68 total views, no views today
When he was only in high school, Jimmy Zdolshek’s video production teacher encouraged him to participate in “SkillsUSA,” an organization that sponsors a competition to promote career and technical development. When the short Zdolshek completed within 6 hours as part of the contest went on to win 1st place, Zdolshek says it was one of the best moments of his entire life. The short then moved on to the National competition, where it placed 13th.
“I knew then that this is what I wanted to do for the rest of my life,” he says.
Settled on his future career, Zdolshek began to search for a school that would help take his filmmaking to the next level, without breaking the bank.
“I didn’t want to go hundreds of thousands of dollars in debt,” he laughs. “Also, I wanted real hands-on experience, freedom to work with the equipment.”
When he discovered the Digital Film Academy, it was the perfect match. The school’s low tuition, coupled with its policy of allowing students free access to all equipment needed for a shoot both during their schooling and after graduation, made it exactly what Zdolshek was looking for.
Additionally, given his background in film, Zdolshek was able to enter the DFA’s One Year Advanced Digital Filmmaking Program. This was another factor in his decision-making.
Currently at the DFA, Zdolshek is developing two short film projects that he wrote. For the one, “Stay Your Course, Young Man,” he was thrilled to get the rights to the music of the same name by Sylvan Lacue and Jon Bellion. Getting rights to music to include in his films is a skill that he began developing even with his high school projects.
“It’s not as hard as most people think,” he says. “A lot of the bands I like are more underground. I get their emails and we work something out. Most bands are willing to compromise, especially if you’re working without a budget!”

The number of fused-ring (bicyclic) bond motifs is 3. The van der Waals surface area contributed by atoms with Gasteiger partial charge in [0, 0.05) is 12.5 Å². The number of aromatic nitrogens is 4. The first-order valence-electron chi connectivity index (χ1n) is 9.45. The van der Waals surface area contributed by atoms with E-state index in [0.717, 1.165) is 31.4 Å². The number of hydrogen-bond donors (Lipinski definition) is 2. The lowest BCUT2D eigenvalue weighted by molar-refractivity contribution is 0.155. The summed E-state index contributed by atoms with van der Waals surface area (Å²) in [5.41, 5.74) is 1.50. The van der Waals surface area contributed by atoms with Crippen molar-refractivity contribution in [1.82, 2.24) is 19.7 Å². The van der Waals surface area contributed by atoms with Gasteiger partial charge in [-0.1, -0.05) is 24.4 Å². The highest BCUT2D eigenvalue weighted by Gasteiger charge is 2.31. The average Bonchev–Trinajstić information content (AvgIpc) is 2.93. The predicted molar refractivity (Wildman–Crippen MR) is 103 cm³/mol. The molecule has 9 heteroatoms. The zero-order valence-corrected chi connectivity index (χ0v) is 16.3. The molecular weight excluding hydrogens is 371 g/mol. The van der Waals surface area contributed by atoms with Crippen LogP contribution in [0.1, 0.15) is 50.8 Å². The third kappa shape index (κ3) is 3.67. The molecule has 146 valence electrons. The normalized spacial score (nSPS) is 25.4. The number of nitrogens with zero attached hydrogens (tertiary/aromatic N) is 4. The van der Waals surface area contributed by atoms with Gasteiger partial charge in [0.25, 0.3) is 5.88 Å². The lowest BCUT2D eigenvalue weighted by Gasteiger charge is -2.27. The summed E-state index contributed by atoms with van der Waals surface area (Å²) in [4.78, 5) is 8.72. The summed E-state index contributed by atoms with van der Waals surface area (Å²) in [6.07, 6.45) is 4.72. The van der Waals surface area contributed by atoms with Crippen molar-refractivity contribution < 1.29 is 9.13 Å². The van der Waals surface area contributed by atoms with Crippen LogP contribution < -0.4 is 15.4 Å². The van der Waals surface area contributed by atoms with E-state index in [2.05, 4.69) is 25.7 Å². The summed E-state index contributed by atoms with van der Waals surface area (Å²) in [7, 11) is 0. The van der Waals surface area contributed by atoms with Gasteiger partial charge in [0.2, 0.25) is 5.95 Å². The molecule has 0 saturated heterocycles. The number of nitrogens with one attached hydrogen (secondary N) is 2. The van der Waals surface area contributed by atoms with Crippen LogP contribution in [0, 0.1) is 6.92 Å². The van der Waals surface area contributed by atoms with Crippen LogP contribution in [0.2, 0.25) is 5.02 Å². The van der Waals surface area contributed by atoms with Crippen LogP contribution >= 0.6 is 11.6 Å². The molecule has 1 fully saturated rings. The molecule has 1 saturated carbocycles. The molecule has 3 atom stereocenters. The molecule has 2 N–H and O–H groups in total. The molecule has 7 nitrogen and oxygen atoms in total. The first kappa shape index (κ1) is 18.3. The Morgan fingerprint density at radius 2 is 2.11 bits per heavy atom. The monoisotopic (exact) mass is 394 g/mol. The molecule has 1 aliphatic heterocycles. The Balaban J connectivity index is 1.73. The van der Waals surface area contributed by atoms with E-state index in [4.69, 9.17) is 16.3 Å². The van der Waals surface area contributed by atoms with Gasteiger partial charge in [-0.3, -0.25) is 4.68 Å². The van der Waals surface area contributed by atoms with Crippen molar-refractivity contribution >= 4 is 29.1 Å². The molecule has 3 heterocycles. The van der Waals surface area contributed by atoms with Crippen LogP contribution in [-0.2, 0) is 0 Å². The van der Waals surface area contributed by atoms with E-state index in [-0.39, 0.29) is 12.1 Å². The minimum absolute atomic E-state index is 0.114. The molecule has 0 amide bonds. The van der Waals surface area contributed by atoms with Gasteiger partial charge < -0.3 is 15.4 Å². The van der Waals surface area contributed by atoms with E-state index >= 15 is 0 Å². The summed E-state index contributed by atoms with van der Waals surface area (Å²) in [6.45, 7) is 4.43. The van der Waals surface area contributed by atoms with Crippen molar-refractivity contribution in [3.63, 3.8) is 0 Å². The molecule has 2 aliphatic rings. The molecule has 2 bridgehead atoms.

In other areas of his career, Zdolshek has gotten to see more significant budgets at work. He just completed an internship with Market Road Films, working on National Geographic’s Explorer, the longest-running documentary series in history. While there, he got to do development and post-production work. He also got to work on Blood Antiquities, a series about ISIS trading in the Western market.
“One of my favorite things was when I got to handpick the stills from Blood Antiquities to send to the network for the IMDB page,” he says. “I got to work closely with the director.”
Just this past month, he began another high-profile internship, this time with Backroads Entertainment, which creates shows that have been featured on channels like A&E, MTV, MTV2, E!, the Travel Channel, Lifetime, and more. Recently, he got to put together a playlist for famed rapper 50 Cent.
When asked what advice he would have for filmmakers just starting out, Zdolshek says: “Just get your ideas off the ground. Sit to write, go into production, and execute it the way you want… Work as hard as you can, watch and read as many films and scripts as you can, and make as many things as you can.”
“And, oh, remember,” he adds. “Film comes first in life. Film first. Food second.”
To view the trailer to Zdolshek’s short Sleepwalker, please click here.
Blog by Sara McDermott Jain